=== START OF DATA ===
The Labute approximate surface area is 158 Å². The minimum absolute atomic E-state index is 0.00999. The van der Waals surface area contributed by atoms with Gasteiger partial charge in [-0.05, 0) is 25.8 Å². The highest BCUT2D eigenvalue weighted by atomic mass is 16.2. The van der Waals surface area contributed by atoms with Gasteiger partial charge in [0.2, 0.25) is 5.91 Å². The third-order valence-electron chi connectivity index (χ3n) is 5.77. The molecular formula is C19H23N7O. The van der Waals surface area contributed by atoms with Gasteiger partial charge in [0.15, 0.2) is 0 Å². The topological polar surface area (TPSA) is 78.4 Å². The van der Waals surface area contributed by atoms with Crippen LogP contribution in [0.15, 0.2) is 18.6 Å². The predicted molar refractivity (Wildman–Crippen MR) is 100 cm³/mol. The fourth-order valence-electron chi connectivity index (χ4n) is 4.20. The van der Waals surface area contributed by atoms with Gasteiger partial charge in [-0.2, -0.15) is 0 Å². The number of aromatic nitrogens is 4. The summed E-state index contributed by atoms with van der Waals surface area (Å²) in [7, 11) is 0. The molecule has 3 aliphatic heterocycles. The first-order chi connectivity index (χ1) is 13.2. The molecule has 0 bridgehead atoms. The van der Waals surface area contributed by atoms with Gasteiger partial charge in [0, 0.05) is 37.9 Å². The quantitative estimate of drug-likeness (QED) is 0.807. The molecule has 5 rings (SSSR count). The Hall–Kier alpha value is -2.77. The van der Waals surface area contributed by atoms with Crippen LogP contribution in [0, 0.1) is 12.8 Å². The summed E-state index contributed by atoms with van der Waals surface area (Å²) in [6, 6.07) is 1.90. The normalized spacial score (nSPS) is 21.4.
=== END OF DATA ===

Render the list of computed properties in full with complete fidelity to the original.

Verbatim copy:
The Labute approximate surface area is 158 Å². The minimum absolute atomic E-state index is 0.00999. The van der Waals surface area contributed by atoms with Gasteiger partial charge in [-0.05, 0) is 25.8 Å². The highest BCUT2D eigenvalue weighted by atomic mass is 16.2. The van der Waals surface area contributed by atoms with Gasteiger partial charge in [0.2, 0.25) is 5.91 Å². The third-order valence-electron chi connectivity index (χ3n) is 5.77. The molecular formula is C19H23N7O. The van der Waals surface area contributed by atoms with Gasteiger partial charge in [0.15, 0.2) is 0 Å². The topological polar surface area (TPSA) is 78.4 Å². The van der Waals surface area contributed by atoms with Crippen LogP contribution in [0.15, 0.2) is 18.6 Å². The predicted molar refractivity (Wildman–Crippen MR) is 100 cm³/mol. The fourth-order valence-electron chi connectivity index (χ4n) is 4.20. The van der Waals surface area contributed by atoms with Gasteiger partial charge in [-0.2, -0.15) is 0 Å². The number of aromatic nitrogens is 4. The summed E-state index contributed by atoms with van der Waals surface area (Å²) in [7, 11) is 0. The molecule has 3 aliphatic heterocycles. The first-order chi connectivity index (χ1) is 13.2. The molecule has 0 bridgehead atoms. The van der Waals surface area contributed by atoms with Gasteiger partial charge in [0, 0.05) is 37.9 Å². The quantitative estimate of drug-likeness (QED) is 0.807. The molecule has 5 rings (SSSR count). The Hall–Kier alpha value is -2.77. The van der Waals surface area contributed by atoms with Crippen LogP contribution in [0, 0.1) is 12.8 Å². The summed E-state index contributed by atoms with van der Waals surface area (Å²) in [6, 6.07) is 1.90. The normalized spacial score (nSPS) is 21.4.